Almost all of the publicly traded health insurers reported big increases in revenue and profits last year. The big winners have been the top executives of those companies, led by Mark Bertolini, CEO of Aetna, the nation's third largest health insurer.
The new record of already stratospheric executive pay is another sign that the staggering growth in the CEO-to-worker pay gap we've seen over the last half-century isn't changing anytime soon -- unless we step up and take action.
People complain about professional athletes being overpaid, but don't bat an eye when some hapless CEO who earns $6 million a year gets fired for incompetence, and then collects a $10 million Golden Parachute.
The U.S. Chamber of Commerce threw a little hissy fit last week, stomping its Gucci-shod feet over a new rule requiring corporations to report the difference in pay between their median workers and their CEOs.
Fortune 500 company is seeking a highly unproductive senior accountant to help inflate the cost of complying with a new federal law requiring that all publicly held corporations disclose the ratio between their CEO and median worker pay.
There's a battle royale raging in Chicago. It pits hedge funds, the Chicago financial exchanges, real estate interests and Mayor Rahm Emanuel on the one side, against public employee unions and community groups on the other.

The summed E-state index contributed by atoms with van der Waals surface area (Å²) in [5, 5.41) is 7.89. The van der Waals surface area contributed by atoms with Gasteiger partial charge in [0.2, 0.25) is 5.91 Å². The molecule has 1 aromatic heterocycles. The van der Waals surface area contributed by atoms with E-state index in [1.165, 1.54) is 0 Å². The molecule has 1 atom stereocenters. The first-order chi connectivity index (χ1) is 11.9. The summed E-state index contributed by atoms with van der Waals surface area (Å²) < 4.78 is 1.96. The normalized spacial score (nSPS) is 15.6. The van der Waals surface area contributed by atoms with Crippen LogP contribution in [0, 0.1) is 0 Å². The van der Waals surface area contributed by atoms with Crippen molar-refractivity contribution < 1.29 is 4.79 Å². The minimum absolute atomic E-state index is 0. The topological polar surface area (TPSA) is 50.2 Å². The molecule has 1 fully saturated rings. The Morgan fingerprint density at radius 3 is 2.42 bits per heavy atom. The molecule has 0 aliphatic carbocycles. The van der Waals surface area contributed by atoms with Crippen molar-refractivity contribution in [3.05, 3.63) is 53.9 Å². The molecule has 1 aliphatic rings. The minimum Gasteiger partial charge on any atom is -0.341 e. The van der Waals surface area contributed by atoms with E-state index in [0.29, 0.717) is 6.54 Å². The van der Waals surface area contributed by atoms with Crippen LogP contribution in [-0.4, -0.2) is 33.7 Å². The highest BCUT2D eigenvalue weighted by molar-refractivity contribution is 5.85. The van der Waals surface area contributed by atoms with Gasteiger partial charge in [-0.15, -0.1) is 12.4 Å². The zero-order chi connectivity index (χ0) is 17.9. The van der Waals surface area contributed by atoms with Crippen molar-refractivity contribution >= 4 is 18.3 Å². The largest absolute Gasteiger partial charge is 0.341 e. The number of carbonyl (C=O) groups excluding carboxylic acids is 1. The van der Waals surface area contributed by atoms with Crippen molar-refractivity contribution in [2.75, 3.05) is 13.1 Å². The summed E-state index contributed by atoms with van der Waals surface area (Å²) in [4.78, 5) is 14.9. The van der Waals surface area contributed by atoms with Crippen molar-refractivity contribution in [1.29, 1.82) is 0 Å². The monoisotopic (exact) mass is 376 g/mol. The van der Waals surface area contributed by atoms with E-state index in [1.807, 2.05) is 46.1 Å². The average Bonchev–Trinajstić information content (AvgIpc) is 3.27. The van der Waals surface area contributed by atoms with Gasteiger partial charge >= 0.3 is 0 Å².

Judith Rodin is president of The Rockefeller Foundation, which held $3.7 billion in assets as of its 2012 annual report. That year, the foundation distributed $130 million in grants and charitable activities while taking in a net investment income of $283 million.
A new book that's the talk of academia and the media shows that two-thirds of America's increase in income inequality over the past four decades is the result of steep raises given to the country's highest earners.
A new report shows that top CEOs were paid 331 times more than the average U.S. worker in 2013. At the same time, the poorest fifth of Americans paid an average tax rate of 11 percent while the richest one percent contributed half that rate at state and local levels.
In the end, stronger laws will be required to staunch the looting of American corporations by senior executives. Chair Camp's laudable tax measure constitutes an important expression that conservatives are willing to help, and we hope the Camp-Reed-Doggett effort sees success.
It's often assumed that people are paid what they're worth. According to this logic, minimum wage workers aren't worth more than the $7.25 an hour they now receive. If they were worth more, they'd earn more. Any attempt to force employers to pay them more will only kill jobs.